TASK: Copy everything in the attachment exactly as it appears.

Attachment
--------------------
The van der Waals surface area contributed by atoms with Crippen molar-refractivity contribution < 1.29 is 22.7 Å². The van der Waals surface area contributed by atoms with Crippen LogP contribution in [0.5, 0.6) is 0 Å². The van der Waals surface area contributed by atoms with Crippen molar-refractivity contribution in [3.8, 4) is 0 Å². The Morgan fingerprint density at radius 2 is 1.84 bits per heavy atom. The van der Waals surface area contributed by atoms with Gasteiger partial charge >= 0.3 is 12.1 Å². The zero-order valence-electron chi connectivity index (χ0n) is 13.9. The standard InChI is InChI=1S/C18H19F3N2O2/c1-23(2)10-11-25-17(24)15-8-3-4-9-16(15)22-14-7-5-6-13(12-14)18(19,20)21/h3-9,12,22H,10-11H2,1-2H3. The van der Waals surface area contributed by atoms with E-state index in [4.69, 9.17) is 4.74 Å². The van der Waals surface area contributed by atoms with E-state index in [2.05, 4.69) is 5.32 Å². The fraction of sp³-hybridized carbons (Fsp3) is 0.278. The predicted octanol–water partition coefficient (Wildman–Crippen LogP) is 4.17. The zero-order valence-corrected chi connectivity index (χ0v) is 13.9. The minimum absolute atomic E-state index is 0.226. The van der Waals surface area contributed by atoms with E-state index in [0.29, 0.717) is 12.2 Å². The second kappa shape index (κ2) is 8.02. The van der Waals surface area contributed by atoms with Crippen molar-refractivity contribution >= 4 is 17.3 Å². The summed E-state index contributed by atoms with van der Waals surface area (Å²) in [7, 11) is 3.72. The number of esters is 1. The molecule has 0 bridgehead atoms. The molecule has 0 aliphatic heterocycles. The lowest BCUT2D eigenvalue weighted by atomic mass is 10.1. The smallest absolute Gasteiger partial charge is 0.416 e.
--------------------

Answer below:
The van der Waals surface area contributed by atoms with Crippen molar-refractivity contribution < 1.29 is 22.7 Å². The van der Waals surface area contributed by atoms with Crippen LogP contribution in [0.5, 0.6) is 0 Å². The van der Waals surface area contributed by atoms with Crippen molar-refractivity contribution in [3.8, 4) is 0 Å². The Morgan fingerprint density at radius 2 is 1.84 bits per heavy atom. The van der Waals surface area contributed by atoms with Gasteiger partial charge >= 0.3 is 12.1 Å². The zero-order valence-electron chi connectivity index (χ0n) is 13.9. The standard InChI is InChI=1S/C18H19F3N2O2/c1-23(2)10-11-25-17(24)15-8-3-4-9-16(15)22-14-7-5-6-13(12-14)18(19,20)21/h3-9,12,22H,10-11H2,1-2H3. The van der Waals surface area contributed by atoms with E-state index in [4.69, 9.17) is 4.74 Å². The van der Waals surface area contributed by atoms with E-state index in [2.05, 4.69) is 5.32 Å². The fraction of sp³-hybridized carbons (Fsp3) is 0.278. The predicted octanol–water partition coefficient (Wildman–Crippen LogP) is 4.17. The zero-order valence-corrected chi connectivity index (χ0v) is 13.9. The minimum absolute atomic E-state index is 0.226. The van der Waals surface area contributed by atoms with E-state index in [0.29, 0.717) is 12.2 Å². The second kappa shape index (κ2) is 8.02. The van der Waals surface area contributed by atoms with Crippen molar-refractivity contribution >= 4 is 17.3 Å². The summed E-state index contributed by atoms with van der Waals surface area (Å²) in [7, 11) is 3.72. The number of esters is 1. The molecule has 0 bridgehead atoms. The molecule has 0 aliphatic heterocycles. The lowest BCUT2D eigenvalue weighted by atomic mass is 10.1. The smallest absolute Gasteiger partial charge is 0.416 e.